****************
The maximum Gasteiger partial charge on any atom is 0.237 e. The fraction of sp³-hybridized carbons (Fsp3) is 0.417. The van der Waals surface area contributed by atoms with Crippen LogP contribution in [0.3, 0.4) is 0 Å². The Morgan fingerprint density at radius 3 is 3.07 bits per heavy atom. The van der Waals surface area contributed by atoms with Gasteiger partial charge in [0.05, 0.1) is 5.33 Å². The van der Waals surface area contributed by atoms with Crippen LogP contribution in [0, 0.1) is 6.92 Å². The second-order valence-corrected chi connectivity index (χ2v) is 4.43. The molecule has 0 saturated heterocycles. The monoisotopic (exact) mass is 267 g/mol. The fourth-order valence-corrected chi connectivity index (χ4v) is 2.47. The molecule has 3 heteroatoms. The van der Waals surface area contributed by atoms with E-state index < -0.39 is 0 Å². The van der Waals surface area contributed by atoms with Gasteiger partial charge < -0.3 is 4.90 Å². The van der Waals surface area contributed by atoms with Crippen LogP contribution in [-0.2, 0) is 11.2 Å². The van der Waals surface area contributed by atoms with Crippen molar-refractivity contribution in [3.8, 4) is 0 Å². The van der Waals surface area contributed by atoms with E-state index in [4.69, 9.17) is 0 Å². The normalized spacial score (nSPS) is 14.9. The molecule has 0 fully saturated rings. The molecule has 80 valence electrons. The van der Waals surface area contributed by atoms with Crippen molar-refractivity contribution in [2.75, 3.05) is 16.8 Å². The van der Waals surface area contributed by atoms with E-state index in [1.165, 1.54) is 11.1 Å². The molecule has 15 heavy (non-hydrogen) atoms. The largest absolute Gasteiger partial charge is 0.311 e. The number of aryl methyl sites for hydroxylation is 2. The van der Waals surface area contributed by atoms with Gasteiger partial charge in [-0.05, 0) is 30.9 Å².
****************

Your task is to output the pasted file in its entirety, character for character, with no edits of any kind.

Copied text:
The maximum Gasteiger partial charge on any atom is 0.237 e. The fraction of sp³-hybridized carbons (Fsp3) is 0.417. The van der Waals surface area contributed by atoms with Crippen LogP contribution in [0.3, 0.4) is 0 Å². The Morgan fingerprint density at radius 3 is 3.07 bits per heavy atom. The van der Waals surface area contributed by atoms with Gasteiger partial charge in [0.05, 0.1) is 5.33 Å². The van der Waals surface area contributed by atoms with Crippen LogP contribution in [0, 0.1) is 6.92 Å². The second-order valence-corrected chi connectivity index (χ2v) is 4.43. The molecule has 0 saturated heterocycles. The monoisotopic (exact) mass is 267 g/mol. The fourth-order valence-corrected chi connectivity index (χ4v) is 2.47. The molecule has 3 heteroatoms. The van der Waals surface area contributed by atoms with E-state index < -0.39 is 0 Å². The van der Waals surface area contributed by atoms with Gasteiger partial charge < -0.3 is 4.90 Å². The van der Waals surface area contributed by atoms with Crippen LogP contribution in [-0.2, 0) is 11.2 Å². The van der Waals surface area contributed by atoms with Crippen molar-refractivity contribution in [3.8, 4) is 0 Å². The van der Waals surface area contributed by atoms with E-state index in [4.69, 9.17) is 0 Å². The normalized spacial score (nSPS) is 14.9. The molecule has 0 fully saturated rings. The molecule has 80 valence electrons. The van der Waals surface area contributed by atoms with Crippen molar-refractivity contribution in [2.75, 3.05) is 16.8 Å². The van der Waals surface area contributed by atoms with E-state index in [1.165, 1.54) is 11.1 Å². The molecule has 15 heavy (non-hydrogen) atoms. The largest absolute Gasteiger partial charge is 0.311 e. The number of aryl methyl sites for hydroxylation is 2. The van der Waals surface area contributed by atoms with Gasteiger partial charge in [-0.05, 0) is 30.9 Å².